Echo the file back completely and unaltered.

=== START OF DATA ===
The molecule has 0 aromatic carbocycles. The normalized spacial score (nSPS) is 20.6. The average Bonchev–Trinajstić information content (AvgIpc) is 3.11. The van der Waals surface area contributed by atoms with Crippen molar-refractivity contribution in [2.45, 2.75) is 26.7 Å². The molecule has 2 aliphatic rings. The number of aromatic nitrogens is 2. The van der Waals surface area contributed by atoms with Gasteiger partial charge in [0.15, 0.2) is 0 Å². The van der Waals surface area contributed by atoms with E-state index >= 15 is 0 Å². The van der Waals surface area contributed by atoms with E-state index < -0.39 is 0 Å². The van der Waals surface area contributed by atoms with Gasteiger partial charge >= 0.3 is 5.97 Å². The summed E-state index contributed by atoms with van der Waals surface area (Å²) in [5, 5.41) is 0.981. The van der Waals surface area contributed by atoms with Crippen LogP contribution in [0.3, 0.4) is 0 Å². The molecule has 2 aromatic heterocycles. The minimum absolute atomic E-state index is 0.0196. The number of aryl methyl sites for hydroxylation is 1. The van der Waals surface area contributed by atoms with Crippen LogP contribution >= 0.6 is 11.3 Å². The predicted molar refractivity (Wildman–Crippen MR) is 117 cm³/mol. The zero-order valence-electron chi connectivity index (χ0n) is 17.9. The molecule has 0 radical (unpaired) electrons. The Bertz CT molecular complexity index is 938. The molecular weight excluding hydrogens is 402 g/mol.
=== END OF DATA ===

The molecule has 0 aromatic carbocycles. The normalized spacial score (nSPS) is 20.6. The average Bonchev–Trinajstić information content (AvgIpc) is 3.11. The van der Waals surface area contributed by atoms with Crippen molar-refractivity contribution in [2.45, 2.75) is 26.7 Å². The molecule has 2 aliphatic rings. The number of aromatic nitrogens is 2. The van der Waals surface area contributed by atoms with Gasteiger partial charge in [0.15, 0.2) is 0 Å². The van der Waals surface area contributed by atoms with E-state index >= 15 is 0 Å². The van der Waals surface area contributed by atoms with E-state index < -0.39 is 0 Å². The van der Waals surface area contributed by atoms with Gasteiger partial charge >= 0.3 is 5.97 Å². The summed E-state index contributed by atoms with van der Waals surface area (Å²) in [5, 5.41) is 0.981. The van der Waals surface area contributed by atoms with Crippen LogP contribution in [0.3, 0.4) is 0 Å². The molecule has 2 aromatic heterocycles. The minimum absolute atomic E-state index is 0.0196. The number of aryl methyl sites for hydroxylation is 1. The van der Waals surface area contributed by atoms with Crippen LogP contribution >= 0.6 is 11.3 Å². The predicted molar refractivity (Wildman–Crippen MR) is 117 cm³/mol. The zero-order valence-electron chi connectivity index (χ0n) is 17.9. The molecule has 0 radical (unpaired) electrons. The Bertz CT molecular complexity index is 938. The molecular weight excluding hydrogens is 402 g/mol.